Singapore lowers 2030 emissions forecast, to boost hydrogen

SINGAPORE, Oct 25 (Reuters) - Singapore cut its forecast for its carbon dioxide emissions in 2030 and will achieve a peak in emissions earlier than that as the city-state strives to achieve net zero by 2050, Deputy Prime Minister Lawrence Wong said on Tuesday.

Singapore plans to reduce its carbon emissions target for 2030 to 60 million tonnes of carbon dioxide (CO2), Wong said at the Singapore International Energy Week conference. The country previously aimed for emissions to peak at 65 million tonnes of CO2 equivalent in 2030.

“We will now aim to peak our emissions earlier, and reduce our emissions to around 60 million tonnes of CO2 equivalent in 2030," Wong said.

"This 5 million tonne improvement is significant as it is equivalent to reducing our current transport emissions by two thirds."

Wong did not specify in his speech what year Singapore's carbon emissions would peak.

A spokesperson for Singapore's National Climate Change Secretariat said that the exact peak emissions level and year would depend on the country's decarbonisation efforts, which will be affected by the technology used and the contributions of citizens and businesses.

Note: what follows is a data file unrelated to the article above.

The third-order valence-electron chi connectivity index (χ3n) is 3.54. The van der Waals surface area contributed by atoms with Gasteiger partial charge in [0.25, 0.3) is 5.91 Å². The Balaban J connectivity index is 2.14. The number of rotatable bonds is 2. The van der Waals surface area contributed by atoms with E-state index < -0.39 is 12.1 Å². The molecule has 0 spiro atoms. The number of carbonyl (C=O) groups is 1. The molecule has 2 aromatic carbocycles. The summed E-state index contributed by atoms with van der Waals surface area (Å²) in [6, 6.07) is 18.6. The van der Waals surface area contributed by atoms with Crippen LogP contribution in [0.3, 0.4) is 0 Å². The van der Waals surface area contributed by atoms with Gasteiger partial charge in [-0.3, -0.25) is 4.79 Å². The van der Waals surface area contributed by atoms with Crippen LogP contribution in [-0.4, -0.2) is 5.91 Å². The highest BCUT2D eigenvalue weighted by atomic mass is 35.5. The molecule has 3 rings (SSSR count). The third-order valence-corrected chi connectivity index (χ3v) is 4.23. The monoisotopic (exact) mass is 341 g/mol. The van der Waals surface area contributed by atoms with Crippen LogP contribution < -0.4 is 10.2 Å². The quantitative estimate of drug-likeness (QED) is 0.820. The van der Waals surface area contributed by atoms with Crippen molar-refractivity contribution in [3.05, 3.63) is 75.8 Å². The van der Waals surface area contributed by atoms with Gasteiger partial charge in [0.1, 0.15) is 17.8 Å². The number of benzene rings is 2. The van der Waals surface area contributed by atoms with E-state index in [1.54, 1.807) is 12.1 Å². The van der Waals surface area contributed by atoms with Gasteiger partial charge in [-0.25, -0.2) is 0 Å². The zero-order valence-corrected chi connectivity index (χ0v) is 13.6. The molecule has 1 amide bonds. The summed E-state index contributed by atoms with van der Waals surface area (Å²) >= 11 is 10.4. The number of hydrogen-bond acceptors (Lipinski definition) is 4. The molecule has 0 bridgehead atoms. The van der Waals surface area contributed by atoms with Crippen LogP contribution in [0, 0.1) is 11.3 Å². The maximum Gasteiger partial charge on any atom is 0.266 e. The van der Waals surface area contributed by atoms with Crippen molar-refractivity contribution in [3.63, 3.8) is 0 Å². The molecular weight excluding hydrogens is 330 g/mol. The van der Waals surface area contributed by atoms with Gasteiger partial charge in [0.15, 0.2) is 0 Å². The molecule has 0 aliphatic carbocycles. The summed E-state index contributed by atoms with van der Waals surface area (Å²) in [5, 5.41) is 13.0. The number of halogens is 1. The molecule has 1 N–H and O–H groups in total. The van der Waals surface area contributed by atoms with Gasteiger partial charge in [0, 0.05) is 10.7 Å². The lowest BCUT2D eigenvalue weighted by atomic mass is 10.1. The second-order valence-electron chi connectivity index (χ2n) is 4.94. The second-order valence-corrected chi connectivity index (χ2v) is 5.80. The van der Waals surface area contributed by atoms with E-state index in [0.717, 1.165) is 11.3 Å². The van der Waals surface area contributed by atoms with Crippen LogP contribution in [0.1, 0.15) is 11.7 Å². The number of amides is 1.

As part of its decarbonisation plans, Wong launched the country's hydrogen strategy on Tuesday, saying the fuel could supply up to half of Singapore's power needs by 2050.

The city-state relies almost entirely on natural gas to generate power and has limited land to build solar facilities. It recently started importing renewable electricity from neighbouring Laos and Malaysia.

Singapore plans to issue an expression of interest for a small-scale commercial project utilising low-carbon ammonia for power generation.

"With this, Singaporeans may start to have access to electricity generated from low-carbon hydrogen from 2027," Wong said.

"Through this project, we also hope to catalyse the development of ammonia supply chains for marine bunkering needs."

An additional S$129 million ($90.63 million) will be set aside to support hydrogen research and development efforts through the Low Carbon Energy Research Project. This is on top of the S$55 million of research funding awarded to date.

The government also plans to develop hydrogen trading by creating standards and frameworks such as a guarantee of origin to certify the low-carbon origin of imported hydrogen, Wong said.

($1 = 1.4233 Singapore dollars)

Reporting by Emily Chow, Florence Tan, Isabel Kua and Matthew Chye; Editing by Kim Coghill and Christian Schmollinger

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